Dindga McCannon

Dindga McCannon on “Where We At” and the women of the blues

Dindga McCannon, The Magal-Senegal, Tribute to Cheikh Ahmadou Bamba, 2016, mixed media quilt, 34 x 44''.

Music seemed to melt into color as Dindga McCannon walked me through “In Plain Sight” at Fridman Gallery. The songs of Ma Rainey and Gladys Bentley played behind a recent work, Blues Queens, 2021, a shrinelike, quilt-covered column commemorating blueswomen of the early twentieth century. Footage of their performances looped in the background, the black-and-white of the videos contrasting with the textile’s shimmering blue tonalities. A key figure in the Black Arts Movement, McCannon cofounded the groundbreaking collective “Where We At” Black Women Artists, Inc., with Kay Brown and Faith Ringgold in 1971. On view through October 17 and gathering nearly fifty-five years of painting, sewing, sculpting, and printmaking, “In Plain Sight” is the Harlem-born, Philadelphia-based artist’s first solo show at a commercial gallery. 

PEOPLE ALWAYS ASK me where I have been this whole time. I’ve been here all along. Whether through painting or weaving, I’m interested in telling stories of Black women who refuse to take no for an answer, who push the limits of what’s possible. The full breadth of their stories is often cut short or overlooked. Blues Queens is a memorial to female blues singers who were prolific between the 1890s and 1920s across America, to Black women who dared to be artists and take control of their careers. They performed at jazz clubs and sang songs with outrageously bold lyrics that seem impossible for the time. The work took four months to sew and build.

My life has always run in parallel with music. I used to have a gallery and boutique called the Afrodesia Mod Shop on the Lower East Side; Jackie McLean had a candy store down the block. After closing the shop, I would go out to Sluggs, a jazz club on East Second Street, and Studio Rivbea, Sam Rivers’s club on Great Jones Street, where I would listen to music and sketch musicians performing.

Rather than in photographic representation, I am interested in imaginative portraiture. My ongoing “Harlem Women” series (2015–) is partially based on photographs, but I embellish them with pieces I add around the sides of the canvases. Hattie McDaniel, who was famously the first Black recipient of an Oscar but was also a blues singer, was the first subject I painted in the series. The idea of decorating their surfaces with objects came later. After thirty or forty paintings, I lost count of their number. As I painted, I realized that the edges were begging to be ornamented as well, with tiny instruments, musical notes, microphones, Black fists, pearls . . . These found, bought, borrowed, or gifted objects add a sculptural quality to the work.

Dindga McCannon, Hattie McDaniel, 2021, mixed media on canvas, 14 x 11 x 2''.

Colors, especially bright tones, amaze me. Over the years, I’ve learned to embrace this fascination instead of holding it back. Western art tends to favor muted tones, but when I visited Africa, I saw that women dress up early in the morning as if they’re going out at night. The occasional circles on the figures’ cheeks add youth and liveliness but also play with facial composition, with depth and flatness. The paintings organically reveal to me what the women in them should wear.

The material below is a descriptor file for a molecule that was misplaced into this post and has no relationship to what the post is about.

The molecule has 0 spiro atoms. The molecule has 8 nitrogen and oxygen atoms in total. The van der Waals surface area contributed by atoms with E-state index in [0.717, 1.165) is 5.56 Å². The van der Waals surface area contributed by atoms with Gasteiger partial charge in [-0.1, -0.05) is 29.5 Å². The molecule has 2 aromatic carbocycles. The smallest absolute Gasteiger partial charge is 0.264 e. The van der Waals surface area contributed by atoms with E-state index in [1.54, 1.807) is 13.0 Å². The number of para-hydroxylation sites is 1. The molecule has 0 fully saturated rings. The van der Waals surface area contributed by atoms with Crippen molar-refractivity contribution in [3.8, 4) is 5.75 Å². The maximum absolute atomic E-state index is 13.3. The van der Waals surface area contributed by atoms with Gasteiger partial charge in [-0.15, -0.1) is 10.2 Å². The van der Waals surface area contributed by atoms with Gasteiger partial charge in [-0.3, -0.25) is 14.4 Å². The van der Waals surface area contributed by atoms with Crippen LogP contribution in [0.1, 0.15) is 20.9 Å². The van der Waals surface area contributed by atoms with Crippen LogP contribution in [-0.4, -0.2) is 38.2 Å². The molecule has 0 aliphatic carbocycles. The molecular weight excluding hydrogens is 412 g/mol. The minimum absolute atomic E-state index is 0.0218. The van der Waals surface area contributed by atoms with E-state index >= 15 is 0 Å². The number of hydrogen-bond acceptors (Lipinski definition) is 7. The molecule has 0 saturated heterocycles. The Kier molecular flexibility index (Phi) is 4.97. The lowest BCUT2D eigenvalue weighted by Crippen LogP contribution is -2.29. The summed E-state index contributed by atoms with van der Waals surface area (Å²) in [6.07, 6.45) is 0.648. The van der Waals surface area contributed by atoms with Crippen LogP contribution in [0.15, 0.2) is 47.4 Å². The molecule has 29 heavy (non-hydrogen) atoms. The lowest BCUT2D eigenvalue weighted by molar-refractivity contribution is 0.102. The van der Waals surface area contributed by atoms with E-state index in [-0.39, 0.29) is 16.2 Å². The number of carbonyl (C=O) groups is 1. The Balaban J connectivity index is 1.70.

In my own life, I look forward rather than back at the past. In the painted quilt Four Women, 1988, or the oil on canvas titled The Sisters, 2020, this orientation is evident in the way that women’s hair flows backward. Eyes are important because they’re the doors to the soul, but also, they’re on the watch-out. I’ve always been very conscious of my surroundings and those who might be looking at me, and so these women are careful about the viewers around them.

Dindga McCannon, Blue Queens, 2021, mixed media quilt, 52 x 48''.

I myself decided to be an artist at age ten, despite my mother’s disapproval. She was a seamstress and made me go to Fashion Institute of Technology’s high school for clothing design so I would have a skill that I could live on. I was among the first Black students to enter that department. I was overlooked by the teachers and eventually signed up for the Art Students League, where I was taught by Jacob Lawrence, Al Loving, and Richard Mayhew. I received my art education there and by attending the meetings of the Weusi Artist Collective in Harlem at the same time.

Many artists from “Where We At” eventually abandoned their art practices. Juggling art with motherhood was too burdensome. Some passed away, but those who are still around try to keep in touch. I recently reunited with former members Faith Ringgold, Charlotte Richardson, Linda Hiwot, and Ann Tanksley—Charlotte and I chatted until 3 AM. A part of the collective at the time was a solidarity in motherhood. We used to take turns and babysit each other’s kids while we worked in the studio. Most days, I would leave work around 6 PM, pour myself a big cup of coffee, and paint or sew until one in the morning—sleep was scarce. Studio time and the isolation to create are critical, but for most women, domestic tasks turn this into a privilege. Motherhood never became my subject in art. There has been enough art that limits women’s roles in society to that alone, so I made the decision to focus on other potentials for women.